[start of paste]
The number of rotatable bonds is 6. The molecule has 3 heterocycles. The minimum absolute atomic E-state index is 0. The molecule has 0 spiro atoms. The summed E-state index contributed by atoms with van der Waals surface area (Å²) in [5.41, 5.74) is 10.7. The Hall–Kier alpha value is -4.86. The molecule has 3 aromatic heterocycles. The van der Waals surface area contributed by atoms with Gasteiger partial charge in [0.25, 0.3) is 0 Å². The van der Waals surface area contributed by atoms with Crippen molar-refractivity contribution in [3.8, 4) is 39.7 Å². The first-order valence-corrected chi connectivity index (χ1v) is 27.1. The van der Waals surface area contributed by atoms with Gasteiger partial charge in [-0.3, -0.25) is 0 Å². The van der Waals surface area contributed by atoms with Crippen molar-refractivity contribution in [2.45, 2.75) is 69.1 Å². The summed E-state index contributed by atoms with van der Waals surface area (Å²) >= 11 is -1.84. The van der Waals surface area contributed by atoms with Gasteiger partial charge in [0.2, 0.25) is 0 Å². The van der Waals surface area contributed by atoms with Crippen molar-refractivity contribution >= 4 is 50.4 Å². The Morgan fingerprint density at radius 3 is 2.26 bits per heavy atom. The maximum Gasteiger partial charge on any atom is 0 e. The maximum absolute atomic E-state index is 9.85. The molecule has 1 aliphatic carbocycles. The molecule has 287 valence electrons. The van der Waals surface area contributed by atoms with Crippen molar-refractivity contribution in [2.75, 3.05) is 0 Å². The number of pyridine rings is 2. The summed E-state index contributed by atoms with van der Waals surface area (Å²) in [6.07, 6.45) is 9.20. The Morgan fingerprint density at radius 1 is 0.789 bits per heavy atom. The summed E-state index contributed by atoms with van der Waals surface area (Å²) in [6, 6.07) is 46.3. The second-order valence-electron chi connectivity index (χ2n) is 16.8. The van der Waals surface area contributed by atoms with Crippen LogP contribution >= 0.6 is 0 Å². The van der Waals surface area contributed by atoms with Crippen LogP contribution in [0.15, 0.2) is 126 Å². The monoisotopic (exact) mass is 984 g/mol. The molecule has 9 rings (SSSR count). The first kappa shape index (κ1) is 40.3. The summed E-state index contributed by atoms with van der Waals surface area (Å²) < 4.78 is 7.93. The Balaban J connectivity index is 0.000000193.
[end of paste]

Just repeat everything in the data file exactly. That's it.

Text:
The number of rotatable bonds is 6. The molecule has 3 heterocycles. The minimum absolute atomic E-state index is 0. The molecule has 0 spiro atoms. The summed E-state index contributed by atoms with van der Waals surface area (Å²) in [5.41, 5.74) is 10.7. The Hall–Kier alpha value is -4.86. The molecule has 3 aromatic heterocycles. The van der Waals surface area contributed by atoms with Gasteiger partial charge in [0.25, 0.3) is 0 Å². The van der Waals surface area contributed by atoms with Crippen molar-refractivity contribution in [3.8, 4) is 39.7 Å². The first-order valence-corrected chi connectivity index (χ1v) is 27.1. The van der Waals surface area contributed by atoms with Gasteiger partial charge in [-0.3, -0.25) is 0 Å². The van der Waals surface area contributed by atoms with Crippen molar-refractivity contribution in [2.45, 2.75) is 69.1 Å². The summed E-state index contributed by atoms with van der Waals surface area (Å²) >= 11 is -1.84. The van der Waals surface area contributed by atoms with Gasteiger partial charge in [0.2, 0.25) is 0 Å². The van der Waals surface area contributed by atoms with Crippen molar-refractivity contribution >= 4 is 50.4 Å². The Morgan fingerprint density at radius 3 is 2.26 bits per heavy atom. The maximum Gasteiger partial charge on any atom is 0 e. The maximum absolute atomic E-state index is 9.85. The molecule has 1 aliphatic carbocycles. The molecule has 287 valence electrons. The van der Waals surface area contributed by atoms with Crippen molar-refractivity contribution in [2.75, 3.05) is 0 Å². The number of pyridine rings is 2. The summed E-state index contributed by atoms with van der Waals surface area (Å²) in [6.07, 6.45) is 9.20. The Morgan fingerprint density at radius 1 is 0.789 bits per heavy atom. The summed E-state index contributed by atoms with van der Waals surface area (Å²) in [6, 6.07) is 46.3. The second-order valence-electron chi connectivity index (χ2n) is 16.8. The van der Waals surface area contributed by atoms with Crippen LogP contribution >= 0.6 is 0 Å². The van der Waals surface area contributed by atoms with Crippen LogP contribution in [0.15, 0.2) is 126 Å². The monoisotopic (exact) mass is 984 g/mol. The molecule has 9 rings (SSSR count). The first kappa shape index (κ1) is 40.3. The summed E-state index contributed by atoms with van der Waals surface area (Å²) < 4.78 is 7.93. The Balaban J connectivity index is 0.000000193.